A recent ruling that becomes effective on December 1, 2016 will lift the overtime pay level from $23,660 to $47,476, which means essentially that even those in management positions are entitled to receive overtime pay. I remember a few years ago when this issue was raised, and I was told the National Apartment Association opposed this, I bought into their reasoning. After 17 years in the business, I just cannot buy their argument any more.
Exactly why are you fighting this????
In the June 2016 Units Magazine, an article states, “NAA/NMHC have worked to overturn this rule since its initial introduction because, in part, it would harm the ability of apartment industry employers to implement, and their employees to take advantage of, flexible scheduling options. The final rule would also limit career advancement opportunities for employees.”
What in the world are you saying?
What I am HEARING from this response is, yes, let’s tell our employees that they should not get paid for the 50+ hours they work EVERY WEEK (equating to an extra 40 hours per month) because we want them to prove their worth so we can promote them?
There are still exceptions to this. If an employee is paid a fixed salary that is not subject to reduction because of quality or quantity of work performed, he would still not be entitled to overtime pay. However, I know if the work is not deemed satisfactory, I can be fired for non-performance. So, in essence, if it still takes extra time to write reports, create property goals, achieve those goals, I will need to do this without any extra compensation.
Those people who are the backbone of the industry, the onsite people, work hard, are extremely diligent and most often are never promoted to other positions within the organization. Managers, in particular, look at financials in the evening, attend classes and trainings outside of the work place on their own dimes, post rents on the first of the month (and that includes New Year’s Day), perform month end closing tasks (even on a Sunday) and never receive so much as a “thank you.” They come in on their so-called days off to cover the office when someone fails to show up, or it is a busy first of the month and lots of rents and move-ins are occurring.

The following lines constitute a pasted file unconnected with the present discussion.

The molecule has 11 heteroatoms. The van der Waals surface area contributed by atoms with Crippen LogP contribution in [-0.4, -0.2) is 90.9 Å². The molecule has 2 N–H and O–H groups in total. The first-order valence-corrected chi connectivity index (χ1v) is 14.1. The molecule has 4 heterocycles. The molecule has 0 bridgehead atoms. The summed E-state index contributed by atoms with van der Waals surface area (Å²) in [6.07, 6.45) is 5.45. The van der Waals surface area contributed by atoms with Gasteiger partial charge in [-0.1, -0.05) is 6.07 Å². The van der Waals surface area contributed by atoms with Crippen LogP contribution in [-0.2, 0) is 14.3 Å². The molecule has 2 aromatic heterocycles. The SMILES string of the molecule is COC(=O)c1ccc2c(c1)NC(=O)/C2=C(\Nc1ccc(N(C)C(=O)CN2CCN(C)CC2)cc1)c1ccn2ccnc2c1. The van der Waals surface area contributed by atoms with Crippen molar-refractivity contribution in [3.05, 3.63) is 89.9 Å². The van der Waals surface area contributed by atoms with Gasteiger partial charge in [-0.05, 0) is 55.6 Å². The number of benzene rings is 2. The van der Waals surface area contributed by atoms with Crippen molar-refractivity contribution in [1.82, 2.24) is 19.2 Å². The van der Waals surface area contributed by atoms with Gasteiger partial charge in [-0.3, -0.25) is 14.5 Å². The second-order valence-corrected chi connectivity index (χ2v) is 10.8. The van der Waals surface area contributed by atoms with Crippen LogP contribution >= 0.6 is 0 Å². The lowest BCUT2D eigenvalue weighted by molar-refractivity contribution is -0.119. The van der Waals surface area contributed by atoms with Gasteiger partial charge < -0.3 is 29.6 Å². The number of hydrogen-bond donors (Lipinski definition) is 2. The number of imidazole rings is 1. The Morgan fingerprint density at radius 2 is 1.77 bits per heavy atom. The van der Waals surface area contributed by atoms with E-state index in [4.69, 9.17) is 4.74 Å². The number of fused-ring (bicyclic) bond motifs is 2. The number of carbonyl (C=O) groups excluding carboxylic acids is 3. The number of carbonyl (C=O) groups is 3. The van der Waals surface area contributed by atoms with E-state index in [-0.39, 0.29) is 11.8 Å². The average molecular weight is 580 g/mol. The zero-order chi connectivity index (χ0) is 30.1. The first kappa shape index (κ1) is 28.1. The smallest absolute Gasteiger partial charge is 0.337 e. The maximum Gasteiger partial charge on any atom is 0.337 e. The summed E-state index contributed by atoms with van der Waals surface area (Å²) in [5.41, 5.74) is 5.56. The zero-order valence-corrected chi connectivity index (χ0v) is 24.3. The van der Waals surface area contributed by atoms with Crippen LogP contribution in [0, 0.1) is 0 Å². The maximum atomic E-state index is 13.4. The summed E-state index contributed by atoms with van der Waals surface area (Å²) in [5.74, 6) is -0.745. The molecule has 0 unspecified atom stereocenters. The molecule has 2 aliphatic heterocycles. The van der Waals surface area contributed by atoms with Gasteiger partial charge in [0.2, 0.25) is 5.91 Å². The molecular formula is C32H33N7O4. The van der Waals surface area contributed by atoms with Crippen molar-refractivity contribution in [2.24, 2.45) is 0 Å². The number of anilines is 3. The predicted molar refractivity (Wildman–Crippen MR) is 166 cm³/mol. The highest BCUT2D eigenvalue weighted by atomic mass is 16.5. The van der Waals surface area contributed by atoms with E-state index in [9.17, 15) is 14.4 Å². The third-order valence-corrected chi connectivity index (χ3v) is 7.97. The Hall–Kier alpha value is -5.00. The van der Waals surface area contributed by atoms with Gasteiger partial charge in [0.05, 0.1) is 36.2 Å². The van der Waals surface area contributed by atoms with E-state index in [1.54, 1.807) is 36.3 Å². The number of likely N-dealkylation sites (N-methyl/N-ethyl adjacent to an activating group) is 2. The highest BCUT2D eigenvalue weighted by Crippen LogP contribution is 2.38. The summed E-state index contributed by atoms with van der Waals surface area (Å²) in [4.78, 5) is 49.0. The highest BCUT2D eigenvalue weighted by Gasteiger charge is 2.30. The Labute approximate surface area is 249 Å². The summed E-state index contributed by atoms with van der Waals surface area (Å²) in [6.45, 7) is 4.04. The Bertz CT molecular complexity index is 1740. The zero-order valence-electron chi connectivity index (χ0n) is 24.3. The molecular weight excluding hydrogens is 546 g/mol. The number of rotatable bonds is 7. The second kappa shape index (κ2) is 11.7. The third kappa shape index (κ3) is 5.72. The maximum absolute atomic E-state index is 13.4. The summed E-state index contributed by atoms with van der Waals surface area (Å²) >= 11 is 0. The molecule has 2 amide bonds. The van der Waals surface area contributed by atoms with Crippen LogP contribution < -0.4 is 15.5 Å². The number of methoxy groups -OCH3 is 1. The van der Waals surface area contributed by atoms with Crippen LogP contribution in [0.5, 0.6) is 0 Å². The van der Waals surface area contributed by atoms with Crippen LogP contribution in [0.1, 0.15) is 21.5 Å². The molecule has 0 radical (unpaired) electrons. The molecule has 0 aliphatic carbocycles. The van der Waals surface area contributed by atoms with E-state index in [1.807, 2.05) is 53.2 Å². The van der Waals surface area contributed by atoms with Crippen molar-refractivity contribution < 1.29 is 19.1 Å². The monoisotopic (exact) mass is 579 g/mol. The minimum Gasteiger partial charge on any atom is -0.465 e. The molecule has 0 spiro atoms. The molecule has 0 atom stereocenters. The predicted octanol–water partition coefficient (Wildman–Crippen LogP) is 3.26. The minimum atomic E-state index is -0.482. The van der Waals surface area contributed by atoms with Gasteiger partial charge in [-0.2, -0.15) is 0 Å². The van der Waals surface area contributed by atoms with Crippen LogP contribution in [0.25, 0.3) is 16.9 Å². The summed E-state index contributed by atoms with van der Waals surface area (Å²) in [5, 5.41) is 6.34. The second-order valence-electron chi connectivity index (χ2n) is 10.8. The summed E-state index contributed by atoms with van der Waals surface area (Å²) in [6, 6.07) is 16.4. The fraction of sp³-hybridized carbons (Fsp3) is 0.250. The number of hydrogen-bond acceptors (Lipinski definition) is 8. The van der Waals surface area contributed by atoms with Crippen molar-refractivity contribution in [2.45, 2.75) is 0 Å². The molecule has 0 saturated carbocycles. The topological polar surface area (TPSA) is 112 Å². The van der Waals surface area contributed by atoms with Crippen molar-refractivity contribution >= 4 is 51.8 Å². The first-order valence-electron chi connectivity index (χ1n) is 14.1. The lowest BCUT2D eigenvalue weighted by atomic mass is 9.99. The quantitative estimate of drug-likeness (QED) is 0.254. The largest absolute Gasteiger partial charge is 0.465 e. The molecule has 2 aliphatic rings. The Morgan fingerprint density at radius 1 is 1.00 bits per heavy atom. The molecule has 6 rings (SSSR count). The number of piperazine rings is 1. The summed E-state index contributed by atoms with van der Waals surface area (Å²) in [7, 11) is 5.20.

So, please, do not speak for me, National Apartment Association and National Multi Housing Council because you have no idea how much time and energy I have put in and continue to put into my management roles over the years. I do it because I want the property to succeed, because I care about the residents, and usually because most of my properties have remained severely short-staffed through no fault of mine. I take up the slack and I know too many onsite managers who do the same. I used to think if I worked hard I would make into a corporate position with a company, especially on the training side, but that has not happened. Companies are focused on those with a 4-year degree, or a master’s degree, even, with no property management experience, or they hire from outside the company (people who have no idea what it is like at Ground Zero in a hard market area) instead of trusting the people who are there already making their companies better places for the residents, achieving or overachieving the financial goals. So don’t tell me I should not get overtime pay when you have no intention ever of advancing my career. And don’t tell me I should be exempt because my duties are “professional” and it doesn’t matter how I structure my day to get the job done. Everyone knows what happens to a property when there is no management presence on a daily basis. There isn’t really a flexible scheduling option, now is there?
Why don’t you politicians talk to us for once before you presume to know how we feel? Shut up for once and listen to the people in the trenches.